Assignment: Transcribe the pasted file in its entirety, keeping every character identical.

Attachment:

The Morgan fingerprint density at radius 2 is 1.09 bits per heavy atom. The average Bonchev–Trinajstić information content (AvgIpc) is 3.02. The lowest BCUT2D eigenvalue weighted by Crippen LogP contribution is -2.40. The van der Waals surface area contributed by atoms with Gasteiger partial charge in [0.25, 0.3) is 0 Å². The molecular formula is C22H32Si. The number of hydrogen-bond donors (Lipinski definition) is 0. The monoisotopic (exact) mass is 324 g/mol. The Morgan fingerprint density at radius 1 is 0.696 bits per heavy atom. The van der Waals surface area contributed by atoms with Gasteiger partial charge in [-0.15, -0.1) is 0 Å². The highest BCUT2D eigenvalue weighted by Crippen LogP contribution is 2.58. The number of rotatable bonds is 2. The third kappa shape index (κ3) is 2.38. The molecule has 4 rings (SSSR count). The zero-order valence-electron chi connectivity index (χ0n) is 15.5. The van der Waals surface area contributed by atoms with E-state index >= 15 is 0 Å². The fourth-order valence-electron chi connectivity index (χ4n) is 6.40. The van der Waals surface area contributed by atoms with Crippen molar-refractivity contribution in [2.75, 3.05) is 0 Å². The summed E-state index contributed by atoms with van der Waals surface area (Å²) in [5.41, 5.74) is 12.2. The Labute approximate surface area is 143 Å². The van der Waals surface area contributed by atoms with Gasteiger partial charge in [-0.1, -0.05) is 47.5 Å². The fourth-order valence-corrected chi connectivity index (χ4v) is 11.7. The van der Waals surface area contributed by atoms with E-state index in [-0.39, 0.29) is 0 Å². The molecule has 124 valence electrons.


The Morgan fingerprint density at radius 2 is 1.09 bits per heavy atom. The average Bonchev–Trinajstić information content (AvgIpc) is 3.02. The lowest BCUT2D eigenvalue weighted by Crippen LogP contribution is -2.40. The van der Waals surface area contributed by atoms with Gasteiger partial charge in [0.25, 0.3) is 0 Å². The molecular formula is C22H32Si. The number of hydrogen-bond donors (Lipinski definition) is 0. The monoisotopic (exact) mass is 324 g/mol. The Morgan fingerprint density at radius 1 is 0.696 bits per heavy atom. The van der Waals surface area contributed by atoms with Gasteiger partial charge in [-0.15, -0.1) is 0 Å². The highest BCUT2D eigenvalue weighted by Crippen LogP contribution is 2.58. The number of rotatable bonds is 2. The third kappa shape index (κ3) is 2.38. The molecule has 4 rings (SSSR count). The zero-order valence-electron chi connectivity index (χ0n) is 15.5. The van der Waals surface area contributed by atoms with E-state index >= 15 is 0 Å². The fourth-order valence-electron chi connectivity index (χ4n) is 6.40. The van der Waals surface area contributed by atoms with Crippen molar-refractivity contribution in [2.75, 3.05) is 0 Å². The summed E-state index contributed by atoms with van der Waals surface area (Å²) in [5.41, 5.74) is 12.2. The Labute approximate surface area is 143 Å². The van der Waals surface area contributed by atoms with Gasteiger partial charge in [-0.1, -0.05) is 47.5 Å². The fourth-order valence-corrected chi connectivity index (χ4v) is 11.7. The van der Waals surface area contributed by atoms with E-state index in [-0.39, 0.29) is 0 Å². The molecule has 124 valence electrons.